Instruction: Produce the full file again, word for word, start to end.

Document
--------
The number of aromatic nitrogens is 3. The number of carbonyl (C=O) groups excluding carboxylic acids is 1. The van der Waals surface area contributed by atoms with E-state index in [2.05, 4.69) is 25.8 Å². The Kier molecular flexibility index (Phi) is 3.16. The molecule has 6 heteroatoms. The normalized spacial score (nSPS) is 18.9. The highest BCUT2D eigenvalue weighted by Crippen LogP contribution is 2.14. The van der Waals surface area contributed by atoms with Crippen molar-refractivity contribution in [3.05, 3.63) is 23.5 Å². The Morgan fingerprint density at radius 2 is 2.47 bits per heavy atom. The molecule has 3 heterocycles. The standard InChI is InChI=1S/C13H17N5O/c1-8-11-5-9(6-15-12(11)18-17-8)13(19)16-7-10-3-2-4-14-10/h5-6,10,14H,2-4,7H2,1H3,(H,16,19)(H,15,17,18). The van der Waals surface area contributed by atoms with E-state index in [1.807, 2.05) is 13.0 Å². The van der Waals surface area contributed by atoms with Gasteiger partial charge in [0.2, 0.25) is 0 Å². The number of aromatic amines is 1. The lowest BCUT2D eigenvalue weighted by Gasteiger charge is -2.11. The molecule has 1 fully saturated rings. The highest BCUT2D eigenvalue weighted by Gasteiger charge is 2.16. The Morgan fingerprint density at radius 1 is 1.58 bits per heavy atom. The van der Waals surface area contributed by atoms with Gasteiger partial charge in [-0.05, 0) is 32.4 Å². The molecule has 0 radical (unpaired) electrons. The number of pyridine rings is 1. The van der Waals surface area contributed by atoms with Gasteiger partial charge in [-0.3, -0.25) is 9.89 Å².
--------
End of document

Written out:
The number of aromatic nitrogens is 3. The number of carbonyl (C=O) groups excluding carboxylic acids is 1. The van der Waals surface area contributed by atoms with E-state index in [2.05, 4.69) is 25.8 Å². The Kier molecular flexibility index (Phi) is 3.16. The molecule has 6 heteroatoms. The normalized spacial score (nSPS) is 18.9. The highest BCUT2D eigenvalue weighted by Crippen LogP contribution is 2.14. The van der Waals surface area contributed by atoms with Crippen molar-refractivity contribution in [3.05, 3.63) is 23.5 Å². The Morgan fingerprint density at radius 2 is 2.47 bits per heavy atom. The molecule has 3 heterocycles. The standard InChI is InChI=1S/C13H17N5O/c1-8-11-5-9(6-15-12(11)18-17-8)13(19)16-7-10-3-2-4-14-10/h5-6,10,14H,2-4,7H2,1H3,(H,16,19)(H,15,17,18). The van der Waals surface area contributed by atoms with E-state index in [1.807, 2.05) is 13.0 Å². The van der Waals surface area contributed by atoms with Gasteiger partial charge in [0.2, 0.25) is 0 Å². The number of aromatic amines is 1. The lowest BCUT2D eigenvalue weighted by Gasteiger charge is -2.11. The molecule has 1 fully saturated rings. The highest BCUT2D eigenvalue weighted by Gasteiger charge is 2.16. The Morgan fingerprint density at radius 1 is 1.58 bits per heavy atom. The van der Waals surface area contributed by atoms with Gasteiger partial charge in [-0.05, 0) is 32.4 Å². The molecule has 0 radical (unpaired) electrons. The number of pyridine rings is 1. The van der Waals surface area contributed by atoms with Gasteiger partial charge in [-0.3, -0.25) is 9.89 Å².